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By Judah Taylor | @KyKernel
There are few works of art that give the viewer profound pause at their conclusion. Regardless of how it is induced, the pause is always the same. It is a momentary lapse of reason where doctrine and belief are thrown out the door. It is a brief moment when the viewer looks inward, searching both brain and heart for answers. Like life, this moment’s conclusion is irrelevant. Its existence is sufficient enough for praise.
I felt that way when “Lost” aired its final episode in 2010, and I stared at my ceiling for an hour afterward. More prominently, I feel the same every time I view either version of “Apocalypse Now.” The final words whispered by Marlon Brando’s character, “the horror … the horror,” resonate a chilling reality and send shivers down my spine.
I know it is weird to start a review this way, but I know of no other way to portray or embody the emotions that swelled in me at the play’s crescendo. It was a moment where Oscar Wilde is in complete despair. He is writing to Lord Alfred Douglas, his lover, about “the horror.” As both men are seemingly brought to tears at Wilde’s certain fate, the prosecuting lawyer mocks and condemns Wilde.
Later, as the light fades on Michael Sheehy (Wilde) in the play’s conclusion, I heard Brando echoing in my head again; “the horror … the horror.”
It was a different kind of horror than that of Martin Sheen’s when he tracked down Colonel Kurtz in the Vietnam jungle in “Apocalypse Now,” though.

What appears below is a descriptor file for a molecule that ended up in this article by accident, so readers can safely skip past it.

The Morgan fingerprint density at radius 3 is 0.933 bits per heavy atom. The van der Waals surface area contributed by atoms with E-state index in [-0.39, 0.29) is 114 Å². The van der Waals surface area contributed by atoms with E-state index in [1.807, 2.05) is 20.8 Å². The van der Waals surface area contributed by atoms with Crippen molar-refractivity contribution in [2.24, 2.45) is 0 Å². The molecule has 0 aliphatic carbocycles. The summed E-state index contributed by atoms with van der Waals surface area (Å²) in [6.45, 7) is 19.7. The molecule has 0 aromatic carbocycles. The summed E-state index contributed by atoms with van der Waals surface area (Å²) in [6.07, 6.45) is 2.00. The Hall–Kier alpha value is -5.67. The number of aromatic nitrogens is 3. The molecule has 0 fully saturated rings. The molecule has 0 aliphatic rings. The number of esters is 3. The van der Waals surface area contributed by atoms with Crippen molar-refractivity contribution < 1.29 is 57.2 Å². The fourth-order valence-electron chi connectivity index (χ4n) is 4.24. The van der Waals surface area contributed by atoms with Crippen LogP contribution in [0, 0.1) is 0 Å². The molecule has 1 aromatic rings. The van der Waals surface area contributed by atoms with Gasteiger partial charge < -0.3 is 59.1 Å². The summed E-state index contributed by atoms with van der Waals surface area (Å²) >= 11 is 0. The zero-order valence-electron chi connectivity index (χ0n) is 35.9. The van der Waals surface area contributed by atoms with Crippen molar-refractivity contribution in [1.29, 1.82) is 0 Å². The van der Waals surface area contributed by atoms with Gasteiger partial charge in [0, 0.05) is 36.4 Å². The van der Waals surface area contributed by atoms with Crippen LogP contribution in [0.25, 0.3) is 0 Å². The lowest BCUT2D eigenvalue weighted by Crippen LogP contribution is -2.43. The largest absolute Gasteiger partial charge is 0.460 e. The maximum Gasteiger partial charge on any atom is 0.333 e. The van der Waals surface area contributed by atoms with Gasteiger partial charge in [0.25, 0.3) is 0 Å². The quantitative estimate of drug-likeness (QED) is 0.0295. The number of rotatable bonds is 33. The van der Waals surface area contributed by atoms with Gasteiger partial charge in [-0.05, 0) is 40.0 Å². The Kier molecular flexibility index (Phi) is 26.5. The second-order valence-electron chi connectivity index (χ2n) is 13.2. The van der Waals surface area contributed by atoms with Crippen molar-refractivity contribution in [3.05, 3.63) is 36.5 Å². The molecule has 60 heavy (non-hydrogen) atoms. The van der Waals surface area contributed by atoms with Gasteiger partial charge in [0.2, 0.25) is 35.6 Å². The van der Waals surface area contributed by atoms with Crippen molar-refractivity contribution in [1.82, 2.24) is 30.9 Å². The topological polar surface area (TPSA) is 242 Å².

It was the horror of seeing a man who, at the beginning of the play, was so full of life, so full of charm and whit, being reduced to a sobbing, slouching shell of his former self.
Wilde lived his life full of passion, without labels or constraints. If life were a horse, he never once rode with a saddle. He rode long, and often, but did so without reins or recourse.
Throughout the play, we see the British legal system continually berate and beat him for not putting blinders on his horses.
He had several chances to leave the country, to flea to America or France for safety, but he chose to stay in England, to try to prove that he was not a grossly indecent human being.
As he accepts his fate, he refuses to accept that anything he did was immoral. But he can no longer live with himself. The scorn, hate and desire lead him to declare that it is as if his “heart (was) beating itself to death.”
The play “Gross Indecency” isn’t just about Wilde, though. It is subtly about English society as a whole and how it deals with homosexuality.
Director Russell Henderson communicated Moisés Kaufman’s subtleties in the play masterfully through a beautiful set and brilliant stage directions.
None of Kaufman’s prose or Henderson’s direction would have mattered if a lesser actor had been given the lead role of Oscar Wilde.
The spotlight performer, Sheehy, embodied the nature of Wilde in a grossly charming and chilling way.
He begins the play as the charming socialite with a quick tongue. The audience could feel the magnetism that drew men and women to be fascinated with Wilde even more than 100 years after his death.
His transformation was slow, but haunting. By the end of the play, Sheehy was magnetizing for a whole new set of reasons. Sheehy became a man who made horror and moral terror his friends. Like Brando, Sheehy kept the audience’s attention, whether they wanted to give it to him or not.
Full of laughs and tears, the worst horror may be missing out on this production. “Gross Indecency” is the must-see performance in student theater this year.
Final performances are 7:30 p.m. Thursday-Saturday and at 2 p.m. Sunday. Tickets are $10 for students and $15 for general admission at the Singletary Center box office or finearts.uky.edu/